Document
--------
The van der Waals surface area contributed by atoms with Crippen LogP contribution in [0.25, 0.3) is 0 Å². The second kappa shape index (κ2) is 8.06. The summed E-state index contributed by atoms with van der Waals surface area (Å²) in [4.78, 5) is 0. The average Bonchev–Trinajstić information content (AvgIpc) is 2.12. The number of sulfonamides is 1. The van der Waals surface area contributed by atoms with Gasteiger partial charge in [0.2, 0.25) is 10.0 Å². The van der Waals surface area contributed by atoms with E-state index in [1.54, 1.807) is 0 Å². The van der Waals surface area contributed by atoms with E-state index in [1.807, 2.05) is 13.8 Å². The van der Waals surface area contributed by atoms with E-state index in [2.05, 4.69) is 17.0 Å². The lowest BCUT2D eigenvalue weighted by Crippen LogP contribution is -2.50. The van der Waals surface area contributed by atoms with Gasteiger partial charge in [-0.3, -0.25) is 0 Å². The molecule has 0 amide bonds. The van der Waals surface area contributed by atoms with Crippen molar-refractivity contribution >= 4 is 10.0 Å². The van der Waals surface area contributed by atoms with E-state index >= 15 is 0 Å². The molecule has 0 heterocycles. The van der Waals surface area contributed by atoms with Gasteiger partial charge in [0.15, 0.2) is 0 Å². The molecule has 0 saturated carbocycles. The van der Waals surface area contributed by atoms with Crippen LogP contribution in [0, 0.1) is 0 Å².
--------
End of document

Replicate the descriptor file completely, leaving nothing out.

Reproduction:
The van der Waals surface area contributed by atoms with Crippen LogP contribution in [0.25, 0.3) is 0 Å². The second kappa shape index (κ2) is 8.06. The summed E-state index contributed by atoms with van der Waals surface area (Å²) in [4.78, 5) is 0. The average Bonchev–Trinajstić information content (AvgIpc) is 2.12. The number of sulfonamides is 1. The van der Waals surface area contributed by atoms with Gasteiger partial charge in [0.2, 0.25) is 10.0 Å². The van der Waals surface area contributed by atoms with E-state index in [1.54, 1.807) is 0 Å². The van der Waals surface area contributed by atoms with E-state index in [1.807, 2.05) is 13.8 Å². The van der Waals surface area contributed by atoms with E-state index in [2.05, 4.69) is 17.0 Å². The lowest BCUT2D eigenvalue weighted by Crippen LogP contribution is -2.50. The van der Waals surface area contributed by atoms with Gasteiger partial charge in [-0.3, -0.25) is 0 Å². The molecule has 0 amide bonds. The van der Waals surface area contributed by atoms with Crippen molar-refractivity contribution >= 4 is 10.0 Å². The van der Waals surface area contributed by atoms with E-state index >= 15 is 0 Å². The molecule has 0 heterocycles. The van der Waals surface area contributed by atoms with Gasteiger partial charge in [0.15, 0.2) is 0 Å². The molecule has 0 saturated carbocycles. The van der Waals surface area contributed by atoms with Crippen LogP contribution in [0, 0.1) is 0 Å².